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“The disappearance of a sense of responsibility is the most far-reaching consequence of submission to authority.” ―Stanley Milgram
“Wherever there is a man who exercises authority, there is a man who resists authority.” ―Oscar Wilde
“Showing a lack of self-control is in the same vein granting authority to others: 'Perhaps I need someone else to control me.'” ―Criss Jami, Venus in Arms
"Those who whine about parents and authority for too long invariably remain or become narcissists themselves." ―Richard Rohr
The subject of authority and a believer's need to submit to it is a tricky issue. There are two reasons in my opinion that the subject of authority is problematic:
1) Many authorities abuse people.
2) Submission to authority is often associated with personal weakness.
Both of these things are true. There is a long, sordid history in the government and church of authorities abusing those under their authority. Presidents have abused citizens. Church leaders have abused parishioners. Teachers have abused students. Parents have abused children. That's reality in our fallen world.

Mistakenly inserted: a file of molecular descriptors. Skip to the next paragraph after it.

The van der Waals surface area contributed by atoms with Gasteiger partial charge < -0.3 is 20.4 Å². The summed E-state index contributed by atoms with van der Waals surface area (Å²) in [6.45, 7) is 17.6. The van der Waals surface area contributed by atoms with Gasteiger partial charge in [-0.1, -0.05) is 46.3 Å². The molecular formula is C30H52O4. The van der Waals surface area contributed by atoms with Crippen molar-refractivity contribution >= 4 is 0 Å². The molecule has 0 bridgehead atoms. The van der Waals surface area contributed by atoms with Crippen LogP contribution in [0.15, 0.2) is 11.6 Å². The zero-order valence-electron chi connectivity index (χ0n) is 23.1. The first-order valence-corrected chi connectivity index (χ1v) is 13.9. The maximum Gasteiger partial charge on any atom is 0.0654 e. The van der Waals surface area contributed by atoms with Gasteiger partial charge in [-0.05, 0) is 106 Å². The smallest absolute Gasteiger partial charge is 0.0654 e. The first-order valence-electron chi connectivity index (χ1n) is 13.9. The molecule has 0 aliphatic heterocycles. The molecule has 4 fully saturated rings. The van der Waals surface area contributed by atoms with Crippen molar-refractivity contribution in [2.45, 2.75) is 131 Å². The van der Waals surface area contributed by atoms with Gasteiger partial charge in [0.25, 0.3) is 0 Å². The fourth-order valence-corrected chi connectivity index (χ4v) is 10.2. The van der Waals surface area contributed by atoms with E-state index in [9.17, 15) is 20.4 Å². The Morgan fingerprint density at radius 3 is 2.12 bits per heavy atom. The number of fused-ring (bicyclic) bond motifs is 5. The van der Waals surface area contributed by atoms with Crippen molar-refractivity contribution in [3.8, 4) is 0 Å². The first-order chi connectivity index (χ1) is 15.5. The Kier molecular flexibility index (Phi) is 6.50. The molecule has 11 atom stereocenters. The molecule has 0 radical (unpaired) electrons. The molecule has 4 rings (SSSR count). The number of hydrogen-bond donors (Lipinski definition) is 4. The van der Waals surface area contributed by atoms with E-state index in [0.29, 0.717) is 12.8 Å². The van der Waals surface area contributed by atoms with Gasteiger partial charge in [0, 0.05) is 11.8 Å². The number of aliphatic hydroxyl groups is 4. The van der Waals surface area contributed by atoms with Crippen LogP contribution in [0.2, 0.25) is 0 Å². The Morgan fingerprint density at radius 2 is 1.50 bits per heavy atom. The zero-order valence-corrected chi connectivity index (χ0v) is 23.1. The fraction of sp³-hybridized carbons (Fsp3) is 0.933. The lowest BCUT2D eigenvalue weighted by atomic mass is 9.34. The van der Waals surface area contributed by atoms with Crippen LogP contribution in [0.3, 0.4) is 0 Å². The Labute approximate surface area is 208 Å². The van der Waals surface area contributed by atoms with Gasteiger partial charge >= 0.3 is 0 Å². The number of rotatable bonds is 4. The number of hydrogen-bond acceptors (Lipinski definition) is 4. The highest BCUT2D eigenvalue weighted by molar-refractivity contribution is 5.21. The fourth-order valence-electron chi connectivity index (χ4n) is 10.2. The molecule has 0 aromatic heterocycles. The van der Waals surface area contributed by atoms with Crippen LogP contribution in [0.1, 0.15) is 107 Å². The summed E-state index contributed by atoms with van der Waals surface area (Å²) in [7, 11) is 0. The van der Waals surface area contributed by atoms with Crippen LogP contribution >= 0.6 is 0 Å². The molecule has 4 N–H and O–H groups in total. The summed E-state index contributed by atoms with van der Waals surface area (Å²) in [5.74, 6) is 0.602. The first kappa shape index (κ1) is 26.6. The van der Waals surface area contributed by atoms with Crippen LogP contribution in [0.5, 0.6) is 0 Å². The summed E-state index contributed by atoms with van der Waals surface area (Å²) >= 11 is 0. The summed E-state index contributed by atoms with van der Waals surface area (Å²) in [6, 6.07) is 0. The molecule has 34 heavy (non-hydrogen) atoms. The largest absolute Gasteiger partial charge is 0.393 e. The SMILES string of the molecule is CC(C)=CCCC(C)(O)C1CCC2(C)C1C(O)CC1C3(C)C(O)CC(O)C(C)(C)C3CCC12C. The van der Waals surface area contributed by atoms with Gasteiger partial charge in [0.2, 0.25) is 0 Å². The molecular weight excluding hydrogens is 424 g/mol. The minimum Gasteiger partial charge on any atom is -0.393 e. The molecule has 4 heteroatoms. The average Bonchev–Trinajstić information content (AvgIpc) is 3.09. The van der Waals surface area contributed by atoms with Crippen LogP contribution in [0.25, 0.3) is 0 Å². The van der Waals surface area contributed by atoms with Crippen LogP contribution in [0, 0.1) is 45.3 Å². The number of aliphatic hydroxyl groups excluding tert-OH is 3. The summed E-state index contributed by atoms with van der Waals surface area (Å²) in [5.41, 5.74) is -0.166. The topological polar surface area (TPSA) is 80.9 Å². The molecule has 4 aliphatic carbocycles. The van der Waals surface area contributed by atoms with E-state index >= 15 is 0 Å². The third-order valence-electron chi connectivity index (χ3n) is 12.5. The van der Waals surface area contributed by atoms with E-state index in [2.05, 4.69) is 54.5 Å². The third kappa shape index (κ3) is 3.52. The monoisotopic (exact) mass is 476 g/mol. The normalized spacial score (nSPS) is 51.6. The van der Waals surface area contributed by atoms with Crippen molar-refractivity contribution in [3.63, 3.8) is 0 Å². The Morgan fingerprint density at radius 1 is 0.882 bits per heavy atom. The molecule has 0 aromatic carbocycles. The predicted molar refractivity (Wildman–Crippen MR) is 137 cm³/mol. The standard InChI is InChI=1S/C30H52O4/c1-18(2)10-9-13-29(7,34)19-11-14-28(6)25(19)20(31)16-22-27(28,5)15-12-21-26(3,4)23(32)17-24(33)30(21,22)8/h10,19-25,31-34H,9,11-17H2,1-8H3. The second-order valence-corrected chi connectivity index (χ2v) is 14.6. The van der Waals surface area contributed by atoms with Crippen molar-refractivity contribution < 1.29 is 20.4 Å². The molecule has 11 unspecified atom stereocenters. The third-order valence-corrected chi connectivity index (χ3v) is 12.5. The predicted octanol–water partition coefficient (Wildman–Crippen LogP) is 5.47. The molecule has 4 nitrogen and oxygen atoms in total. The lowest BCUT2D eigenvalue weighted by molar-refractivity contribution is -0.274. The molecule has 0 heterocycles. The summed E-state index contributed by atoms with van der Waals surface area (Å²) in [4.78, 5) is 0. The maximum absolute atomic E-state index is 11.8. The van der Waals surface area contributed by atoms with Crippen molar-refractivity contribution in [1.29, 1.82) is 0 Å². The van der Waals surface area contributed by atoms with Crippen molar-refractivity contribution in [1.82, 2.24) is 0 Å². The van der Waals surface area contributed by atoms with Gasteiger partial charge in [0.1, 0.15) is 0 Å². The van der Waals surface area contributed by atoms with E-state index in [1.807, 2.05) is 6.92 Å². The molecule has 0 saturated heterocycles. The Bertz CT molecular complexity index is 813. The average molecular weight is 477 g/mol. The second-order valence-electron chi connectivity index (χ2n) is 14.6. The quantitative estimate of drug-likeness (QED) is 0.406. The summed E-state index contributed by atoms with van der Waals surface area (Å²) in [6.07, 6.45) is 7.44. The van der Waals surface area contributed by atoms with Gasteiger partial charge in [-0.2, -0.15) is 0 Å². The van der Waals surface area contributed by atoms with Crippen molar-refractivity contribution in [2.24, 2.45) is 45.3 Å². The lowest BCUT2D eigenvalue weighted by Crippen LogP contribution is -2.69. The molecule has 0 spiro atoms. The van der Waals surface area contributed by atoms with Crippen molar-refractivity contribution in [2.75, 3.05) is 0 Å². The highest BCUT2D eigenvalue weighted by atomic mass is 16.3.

Also, many of those under authority have allowed authority to shelter them from personal responsibility. It's easier for some for a parent/pastor to tell them what to do than for them to figure it out themselves. Many have turned a blind eye to government abuses because it was easier to play along than to stand up against it.
Despite all that, Paul says important words in Romans 13 that make me still take authority seriously for myself: "Let every person be subject to the governing authorities. For there is no authority except from God, and those that exist have been instituted by God" (Rom. 13:1, ESV).
This is an amazing statement by Paul. Could it be true that all authority ultimately flows down from God? That the powers that be that we wrestle with obeying now have actually been set in place by God Himself? If Paul is speaking truth here (and my conviction about all of Scripture is that he is), then he's giving me an important framework in which to view all other issues of authority.
The primary thing I take away from Romans 13:1 is that, given the two issues I mentioned before, I still must stay engaged with the authorities in my life. God wants me to stay engaged with the authorities in my life. Do authorities abuse? Yes! Can authorities dictate a person's choices in such a way that that person would cease to grow or take responsibility for their own life? Yes! But does authority still flow from God and need to be respected? Yes!